Bozda˘ g proved that the value of the Pearson correlation coefficient is 1 for a perfect shifting, scaling, and shifting-scaling pattern [23]. Therefore, any correlated patterns of shifting, scaling, and shifting-scaling patterns can be extracted by the BICLIC biclustering method, which has the Pearson correlation coefficient as its scoring function. BICLIC considers positively correlated patterns when it generates biclusters because it collect genes with positively correlated with seed bicluster. However, negatively correlated patterns also can be discovered when positively correlated biclusters are compared each other and negatively correlated biclusters exists.

To simulate each correlated pattern, a 1000 X 100 data matrix is generated with random values in a normal distribution whose mean is 0 and standard deviation is 1. For each type of correlated pattern, 10 data matrices are generated, resulting in a total of 30 data matrices. For each data matrix, 10 non-overlapping biclusters of size 100 X 10 are implanted in the matrix. Shifting, scaling, and shifting-scaling patterns of biclusters are generated from equations 4, 5, and 6, respectively. Shifting and scaling factors are randomly generated from a normal distribution whose mean is 0 and standard deviation is 1. To generate positively correlated patterns, randomly generated scaling factors are changed to absolute values of the original random values.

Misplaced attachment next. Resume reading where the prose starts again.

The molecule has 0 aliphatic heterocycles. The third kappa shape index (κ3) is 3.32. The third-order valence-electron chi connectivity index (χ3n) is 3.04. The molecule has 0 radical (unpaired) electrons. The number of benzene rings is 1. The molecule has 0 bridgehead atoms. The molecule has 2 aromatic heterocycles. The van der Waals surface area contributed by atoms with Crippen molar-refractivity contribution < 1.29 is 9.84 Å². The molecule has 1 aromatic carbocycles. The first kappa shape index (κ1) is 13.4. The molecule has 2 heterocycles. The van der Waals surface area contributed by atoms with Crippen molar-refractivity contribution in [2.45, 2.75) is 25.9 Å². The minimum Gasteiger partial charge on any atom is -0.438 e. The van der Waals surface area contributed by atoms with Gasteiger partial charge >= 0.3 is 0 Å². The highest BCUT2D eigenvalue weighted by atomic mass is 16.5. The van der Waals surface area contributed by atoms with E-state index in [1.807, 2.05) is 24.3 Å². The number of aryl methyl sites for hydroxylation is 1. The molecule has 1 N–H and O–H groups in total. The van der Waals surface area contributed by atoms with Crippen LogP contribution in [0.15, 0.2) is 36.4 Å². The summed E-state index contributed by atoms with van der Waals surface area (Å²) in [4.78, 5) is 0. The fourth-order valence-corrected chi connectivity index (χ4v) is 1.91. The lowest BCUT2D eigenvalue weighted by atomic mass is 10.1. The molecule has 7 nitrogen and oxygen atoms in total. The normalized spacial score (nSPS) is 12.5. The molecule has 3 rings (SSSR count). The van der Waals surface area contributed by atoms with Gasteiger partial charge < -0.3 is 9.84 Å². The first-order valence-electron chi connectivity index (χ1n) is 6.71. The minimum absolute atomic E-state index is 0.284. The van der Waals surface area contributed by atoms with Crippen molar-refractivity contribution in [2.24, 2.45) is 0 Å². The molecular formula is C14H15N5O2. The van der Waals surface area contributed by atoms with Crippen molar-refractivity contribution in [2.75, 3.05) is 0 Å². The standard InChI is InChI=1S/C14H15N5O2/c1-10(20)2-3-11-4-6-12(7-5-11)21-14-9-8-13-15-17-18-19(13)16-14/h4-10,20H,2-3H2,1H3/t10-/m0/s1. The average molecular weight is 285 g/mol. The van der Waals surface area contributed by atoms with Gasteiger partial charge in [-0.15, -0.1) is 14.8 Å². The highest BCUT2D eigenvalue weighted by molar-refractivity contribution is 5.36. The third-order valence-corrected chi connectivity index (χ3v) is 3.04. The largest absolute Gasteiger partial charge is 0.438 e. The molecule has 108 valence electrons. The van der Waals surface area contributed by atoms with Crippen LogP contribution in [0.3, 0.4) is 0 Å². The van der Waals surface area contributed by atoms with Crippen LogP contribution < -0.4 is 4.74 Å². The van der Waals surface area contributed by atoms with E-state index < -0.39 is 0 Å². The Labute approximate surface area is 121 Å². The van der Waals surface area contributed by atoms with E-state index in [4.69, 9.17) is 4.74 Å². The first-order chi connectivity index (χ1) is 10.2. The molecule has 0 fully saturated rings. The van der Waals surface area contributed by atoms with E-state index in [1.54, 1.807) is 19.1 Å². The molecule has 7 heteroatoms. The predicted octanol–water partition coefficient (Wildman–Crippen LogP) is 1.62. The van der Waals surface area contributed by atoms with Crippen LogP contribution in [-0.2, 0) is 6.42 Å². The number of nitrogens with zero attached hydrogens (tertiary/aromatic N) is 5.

In addition, simulated datasets that have implanted biclusters with different-sized columns are generated to study the effect of column size on the performance of the biclustering algorithms. The size of the whole data matrix is 1000 X 100, the same as that of the previous simulated dataset. The number of rows of a bicluster is fixed as 100, but the number of columns varies from 20 to 100. Five different sized biclusters are implanted in each 1000 X 100 data matrix. These simulated datasets are also generated for three kinds of correlated patterns: shifting, scaling, and shifting-scaling.

To compare the accuracy of different biclustering algorithms on simulated datasets, the average match score proposed by Prelic et al.[24] is used. The average match score is defined in equation 7.

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(7)